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Series Summary
This Steven Bochco-produced series pulls few punches in portraying the day-to-day lives of cops in New York's 15th Precinct. Characters' personal lives intertwine with the cases they work, which often deal with the worst elements the city has to offer. Many characters came and went during the show's 12-season run but one constant throughout the series was Det. Andy Sipowicz, portrayed by Dennis Franz.

Air Dates: 1993 - 2005

Genres: Crime drama

Network: ABC

  • Season 12, Ep. 20 : Moving Day Mar 1, 2005

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    Sipowicz has to make some tough decisions as he starts a new chapter in his life.

  • Season 12, Ep. 19 : Bale to the Chief Feb 22, 2005

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    The squad's temporary boss cares more about golf than solving crimes; Ortiz and Murphy suspect a man of stabbing his young Muslim bride to death; Bale recommends Sipowicz as new squad commander for the precinct.

  • Season 12, Ep. 18 : Lenny Scissorhands Feb 15, 2005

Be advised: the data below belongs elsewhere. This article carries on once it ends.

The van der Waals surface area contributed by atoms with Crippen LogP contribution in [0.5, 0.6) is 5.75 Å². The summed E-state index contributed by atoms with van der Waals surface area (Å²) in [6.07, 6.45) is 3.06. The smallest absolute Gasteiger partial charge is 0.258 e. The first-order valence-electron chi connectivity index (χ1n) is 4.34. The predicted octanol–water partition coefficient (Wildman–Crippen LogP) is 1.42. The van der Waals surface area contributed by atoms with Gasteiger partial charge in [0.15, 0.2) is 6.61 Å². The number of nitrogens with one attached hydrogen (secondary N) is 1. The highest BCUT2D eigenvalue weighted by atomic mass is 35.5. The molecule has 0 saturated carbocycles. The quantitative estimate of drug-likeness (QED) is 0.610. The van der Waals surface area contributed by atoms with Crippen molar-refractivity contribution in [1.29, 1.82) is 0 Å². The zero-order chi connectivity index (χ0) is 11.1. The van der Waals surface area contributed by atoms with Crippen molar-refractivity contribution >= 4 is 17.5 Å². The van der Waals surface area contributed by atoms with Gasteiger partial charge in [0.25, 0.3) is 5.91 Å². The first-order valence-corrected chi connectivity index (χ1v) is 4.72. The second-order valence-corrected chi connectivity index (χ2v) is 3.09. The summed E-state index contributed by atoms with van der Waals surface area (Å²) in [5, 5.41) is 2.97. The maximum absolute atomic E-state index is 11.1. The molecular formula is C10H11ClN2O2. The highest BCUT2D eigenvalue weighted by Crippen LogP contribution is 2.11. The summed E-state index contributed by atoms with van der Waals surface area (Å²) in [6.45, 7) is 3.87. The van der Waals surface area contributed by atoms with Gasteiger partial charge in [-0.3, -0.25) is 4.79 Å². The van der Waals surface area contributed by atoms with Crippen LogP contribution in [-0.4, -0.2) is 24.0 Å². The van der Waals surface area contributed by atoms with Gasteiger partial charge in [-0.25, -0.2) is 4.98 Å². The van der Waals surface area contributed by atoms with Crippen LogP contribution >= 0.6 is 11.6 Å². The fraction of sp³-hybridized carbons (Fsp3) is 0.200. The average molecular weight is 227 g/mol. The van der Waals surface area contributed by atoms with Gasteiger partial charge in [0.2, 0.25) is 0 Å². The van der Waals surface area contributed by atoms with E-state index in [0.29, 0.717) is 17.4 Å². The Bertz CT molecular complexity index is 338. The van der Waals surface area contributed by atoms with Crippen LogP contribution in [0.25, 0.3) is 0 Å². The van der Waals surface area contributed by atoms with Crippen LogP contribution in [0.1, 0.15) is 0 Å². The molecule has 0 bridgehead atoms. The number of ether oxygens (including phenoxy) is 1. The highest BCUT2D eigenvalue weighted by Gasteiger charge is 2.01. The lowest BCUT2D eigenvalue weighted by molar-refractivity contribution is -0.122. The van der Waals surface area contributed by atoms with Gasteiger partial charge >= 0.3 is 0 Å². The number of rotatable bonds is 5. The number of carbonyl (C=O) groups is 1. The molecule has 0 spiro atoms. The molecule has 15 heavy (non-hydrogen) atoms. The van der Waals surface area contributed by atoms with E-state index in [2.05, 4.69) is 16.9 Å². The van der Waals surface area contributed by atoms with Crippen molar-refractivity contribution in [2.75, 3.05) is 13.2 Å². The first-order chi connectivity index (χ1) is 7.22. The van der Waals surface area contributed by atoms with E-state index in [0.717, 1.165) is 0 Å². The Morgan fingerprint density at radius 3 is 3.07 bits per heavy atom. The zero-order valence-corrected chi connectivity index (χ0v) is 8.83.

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    Sipowicz, Murphy and Clark investigate the shooting of a fellow police officer; Clark and Jones probe the beating death of a woman whose religious husband owns a jewelry store.

  • Season 12, Ep. 17 : Sergeant Sipowicz' Lonely Hearts Club Band Feb 8, 2005

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    A U.S. Army sergeant is shot to death, and Detective Clark suspects the brother of a soldier killed in Iraq.

  • Season 12, Ep. 16 : Old Man Quiver Feb 1, 2005

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    Sipowicz and Clark investigate the smothering of an elderly millionaire with a trophy wife 52 years younger than he was.

critic reviews ( 3 )
fan reviews ( )
  • Take away the nude lovemaking scene, the revolutionary level of potent cussing, the curiosity-stirring controversies surrounding Steven Bochco's premeditated shock elements, and NYPD Blue remains one helluva cop show. [21 Sept 1993, p.35] show more

  • Sex and violence certainly have their place here, but they're placed in the context of a vivid city that, as dangerous, seamy, and profane as it can be, is a place you want to revisit every week. show more

  • Even the smaller parts are skillfully sculptured. James McDaniel, trailing outstanding stage performances in "Six Degrees of Separation" and "Someone Who'll Watch Over Me," is quietly controlled as the police lieutenant who must cope with Sipowicz's racist outbursts, among other things. And Nicholas Turturro, John's kid brother, is engaging as a young and eager policeman named Martinez. show more

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